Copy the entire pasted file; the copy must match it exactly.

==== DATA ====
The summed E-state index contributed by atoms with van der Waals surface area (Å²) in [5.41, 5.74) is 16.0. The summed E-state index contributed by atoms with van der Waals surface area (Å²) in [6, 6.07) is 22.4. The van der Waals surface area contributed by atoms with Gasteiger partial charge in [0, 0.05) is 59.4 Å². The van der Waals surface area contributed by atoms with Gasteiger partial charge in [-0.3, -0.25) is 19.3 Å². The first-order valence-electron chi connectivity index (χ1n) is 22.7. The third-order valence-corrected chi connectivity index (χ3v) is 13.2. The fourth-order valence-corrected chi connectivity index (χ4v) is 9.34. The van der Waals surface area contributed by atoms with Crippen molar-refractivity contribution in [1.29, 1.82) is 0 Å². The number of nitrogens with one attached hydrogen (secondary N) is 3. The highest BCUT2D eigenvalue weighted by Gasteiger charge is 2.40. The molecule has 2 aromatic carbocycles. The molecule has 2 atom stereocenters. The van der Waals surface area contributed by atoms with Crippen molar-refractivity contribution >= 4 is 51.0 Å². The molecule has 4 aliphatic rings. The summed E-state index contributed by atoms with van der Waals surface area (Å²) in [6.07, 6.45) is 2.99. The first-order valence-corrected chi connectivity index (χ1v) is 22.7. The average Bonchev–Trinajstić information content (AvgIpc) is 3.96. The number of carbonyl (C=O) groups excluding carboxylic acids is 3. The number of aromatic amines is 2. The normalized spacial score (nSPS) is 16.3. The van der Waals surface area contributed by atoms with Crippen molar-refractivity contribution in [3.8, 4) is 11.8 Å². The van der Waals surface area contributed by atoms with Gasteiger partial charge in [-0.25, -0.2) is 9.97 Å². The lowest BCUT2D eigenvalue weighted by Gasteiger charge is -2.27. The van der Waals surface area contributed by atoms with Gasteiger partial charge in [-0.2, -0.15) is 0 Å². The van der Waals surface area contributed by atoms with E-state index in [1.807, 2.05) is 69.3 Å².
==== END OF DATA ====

The summed E-state index contributed by atoms with van der Waals surface area (Å²) in [5.41, 5.74) is 16.0. The summed E-state index contributed by atoms with van der Waals surface area (Å²) in [6, 6.07) is 22.4. The van der Waals surface area contributed by atoms with Gasteiger partial charge in [0, 0.05) is 59.4 Å². The van der Waals surface area contributed by atoms with Gasteiger partial charge in [-0.3, -0.25) is 19.3 Å². The first-order valence-electron chi connectivity index (χ1n) is 22.7. The third-order valence-corrected chi connectivity index (χ3v) is 13.2. The fourth-order valence-corrected chi connectivity index (χ4v) is 9.34. The van der Waals surface area contributed by atoms with Crippen molar-refractivity contribution in [1.29, 1.82) is 0 Å². The number of nitrogens with one attached hydrogen (secondary N) is 3. The highest BCUT2D eigenvalue weighted by Gasteiger charge is 2.40. The molecule has 2 aromatic carbocycles. The molecule has 2 atom stereocenters. The van der Waals surface area contributed by atoms with Crippen molar-refractivity contribution >= 4 is 51.0 Å². The molecule has 4 aliphatic rings. The summed E-state index contributed by atoms with van der Waals surface area (Å²) in [6.07, 6.45) is 2.99. The first-order valence-corrected chi connectivity index (χ1v) is 22.7. The average Bonchev–Trinajstić information content (AvgIpc) is 3.96. The number of carbonyl (C=O) groups excluding carboxylic acids is 3. The number of aromatic amines is 2. The normalized spacial score (nSPS) is 16.3. The van der Waals surface area contributed by atoms with Crippen molar-refractivity contribution in [3.8, 4) is 11.8 Å². The van der Waals surface area contributed by atoms with Gasteiger partial charge in [-0.25, -0.2) is 9.97 Å². The lowest BCUT2D eigenvalue weighted by Gasteiger charge is -2.27. The van der Waals surface area contributed by atoms with Gasteiger partial charge in [-0.2, -0.15) is 0 Å². The van der Waals surface area contributed by atoms with E-state index in [1.807, 2.05) is 69.3 Å².